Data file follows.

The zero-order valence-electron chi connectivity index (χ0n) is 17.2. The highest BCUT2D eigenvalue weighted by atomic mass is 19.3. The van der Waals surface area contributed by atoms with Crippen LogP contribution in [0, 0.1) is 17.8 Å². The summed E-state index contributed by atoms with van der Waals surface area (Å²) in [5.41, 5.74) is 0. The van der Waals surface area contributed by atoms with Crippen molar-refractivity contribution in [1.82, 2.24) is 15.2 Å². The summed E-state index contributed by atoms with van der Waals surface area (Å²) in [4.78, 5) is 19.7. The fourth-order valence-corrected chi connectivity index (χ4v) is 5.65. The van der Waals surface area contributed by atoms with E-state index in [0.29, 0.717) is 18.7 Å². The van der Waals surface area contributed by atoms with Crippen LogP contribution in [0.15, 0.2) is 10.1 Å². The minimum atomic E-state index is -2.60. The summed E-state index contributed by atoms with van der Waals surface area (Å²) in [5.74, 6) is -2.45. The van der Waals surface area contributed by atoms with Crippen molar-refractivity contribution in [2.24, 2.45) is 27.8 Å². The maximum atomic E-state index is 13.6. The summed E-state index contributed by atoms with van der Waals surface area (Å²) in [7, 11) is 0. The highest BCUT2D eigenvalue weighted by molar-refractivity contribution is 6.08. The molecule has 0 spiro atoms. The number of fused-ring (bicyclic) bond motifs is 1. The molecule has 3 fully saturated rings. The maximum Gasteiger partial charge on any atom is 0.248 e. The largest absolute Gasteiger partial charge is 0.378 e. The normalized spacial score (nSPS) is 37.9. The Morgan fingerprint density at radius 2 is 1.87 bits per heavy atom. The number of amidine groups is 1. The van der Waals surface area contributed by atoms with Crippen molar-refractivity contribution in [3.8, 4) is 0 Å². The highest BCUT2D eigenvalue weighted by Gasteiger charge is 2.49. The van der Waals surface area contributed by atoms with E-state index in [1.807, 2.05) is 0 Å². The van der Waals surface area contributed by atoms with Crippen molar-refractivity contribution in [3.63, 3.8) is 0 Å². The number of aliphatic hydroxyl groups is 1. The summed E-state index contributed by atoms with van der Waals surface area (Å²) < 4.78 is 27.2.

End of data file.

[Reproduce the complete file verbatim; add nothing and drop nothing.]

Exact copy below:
The zero-order valence-electron chi connectivity index (χ0n) is 17.2. The highest BCUT2D eigenvalue weighted by atomic mass is 19.3. The van der Waals surface area contributed by atoms with Crippen LogP contribution in [0, 0.1) is 17.8 Å². The summed E-state index contributed by atoms with van der Waals surface area (Å²) in [5.41, 5.74) is 0. The van der Waals surface area contributed by atoms with Crippen molar-refractivity contribution in [1.82, 2.24) is 15.2 Å². The summed E-state index contributed by atoms with van der Waals surface area (Å²) in [4.78, 5) is 19.7. The fourth-order valence-corrected chi connectivity index (χ4v) is 5.65. The van der Waals surface area contributed by atoms with E-state index in [0.29, 0.717) is 18.7 Å². The van der Waals surface area contributed by atoms with Crippen LogP contribution in [0.15, 0.2) is 10.1 Å². The minimum atomic E-state index is -2.60. The summed E-state index contributed by atoms with van der Waals surface area (Å²) in [5.74, 6) is -2.45. The van der Waals surface area contributed by atoms with Crippen molar-refractivity contribution in [2.24, 2.45) is 27.8 Å². The maximum atomic E-state index is 13.6. The summed E-state index contributed by atoms with van der Waals surface area (Å²) in [7, 11) is 0. The highest BCUT2D eigenvalue weighted by molar-refractivity contribution is 6.08. The molecule has 0 spiro atoms. The number of fused-ring (bicyclic) bond motifs is 1. The molecule has 3 fully saturated rings. The maximum Gasteiger partial charge on any atom is 0.248 e. The largest absolute Gasteiger partial charge is 0.378 e. The normalized spacial score (nSPS) is 37.9. The Morgan fingerprint density at radius 2 is 1.87 bits per heavy atom. The number of amidine groups is 1. The van der Waals surface area contributed by atoms with Crippen molar-refractivity contribution in [3.8, 4) is 0 Å². The highest BCUT2D eigenvalue weighted by Gasteiger charge is 2.49. The van der Waals surface area contributed by atoms with E-state index in [1.807, 2.05) is 0 Å². The van der Waals surface area contributed by atoms with Crippen molar-refractivity contribution in [3.63, 3.8) is 0 Å². The number of aliphatic hydroxyl groups is 1. The summed E-state index contributed by atoms with van der Waals surface area (Å²) < 4.78 is 27.2.